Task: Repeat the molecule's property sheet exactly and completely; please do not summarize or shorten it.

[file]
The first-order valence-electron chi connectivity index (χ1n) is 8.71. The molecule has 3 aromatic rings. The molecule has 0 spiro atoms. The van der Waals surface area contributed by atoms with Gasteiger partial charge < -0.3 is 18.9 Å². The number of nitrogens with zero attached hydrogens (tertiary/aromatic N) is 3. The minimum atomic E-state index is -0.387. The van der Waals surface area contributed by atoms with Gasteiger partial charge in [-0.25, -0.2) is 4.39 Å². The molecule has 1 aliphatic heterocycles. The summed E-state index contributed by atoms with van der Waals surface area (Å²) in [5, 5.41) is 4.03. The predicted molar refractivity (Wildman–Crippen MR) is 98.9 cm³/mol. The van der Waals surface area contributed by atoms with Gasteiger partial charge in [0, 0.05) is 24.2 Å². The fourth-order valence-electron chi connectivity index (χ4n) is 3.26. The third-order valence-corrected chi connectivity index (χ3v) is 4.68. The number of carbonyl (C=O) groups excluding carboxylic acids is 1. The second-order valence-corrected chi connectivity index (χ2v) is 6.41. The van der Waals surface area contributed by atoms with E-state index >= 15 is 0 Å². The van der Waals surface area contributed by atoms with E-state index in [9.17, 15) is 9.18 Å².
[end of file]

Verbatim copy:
The first-order valence-electron chi connectivity index (χ1n) is 8.71. The molecule has 3 aromatic rings. The molecule has 0 spiro atoms. The van der Waals surface area contributed by atoms with Gasteiger partial charge < -0.3 is 18.9 Å². The number of nitrogens with zero attached hydrogens (tertiary/aromatic N) is 3. The minimum atomic E-state index is -0.387. The van der Waals surface area contributed by atoms with Gasteiger partial charge in [-0.25, -0.2) is 4.39 Å². The molecule has 1 aliphatic heterocycles. The summed E-state index contributed by atoms with van der Waals surface area (Å²) in [5, 5.41) is 4.03. The predicted molar refractivity (Wildman–Crippen MR) is 98.9 cm³/mol. The van der Waals surface area contributed by atoms with Gasteiger partial charge in [0, 0.05) is 24.2 Å². The fourth-order valence-electron chi connectivity index (χ4n) is 3.26. The third-order valence-corrected chi connectivity index (χ3v) is 4.68. The number of carbonyl (C=O) groups excluding carboxylic acids is 1. The second-order valence-corrected chi connectivity index (χ2v) is 6.41. The van der Waals surface area contributed by atoms with E-state index >= 15 is 0 Å². The van der Waals surface area contributed by atoms with E-state index in [9.17, 15) is 9.18 Å².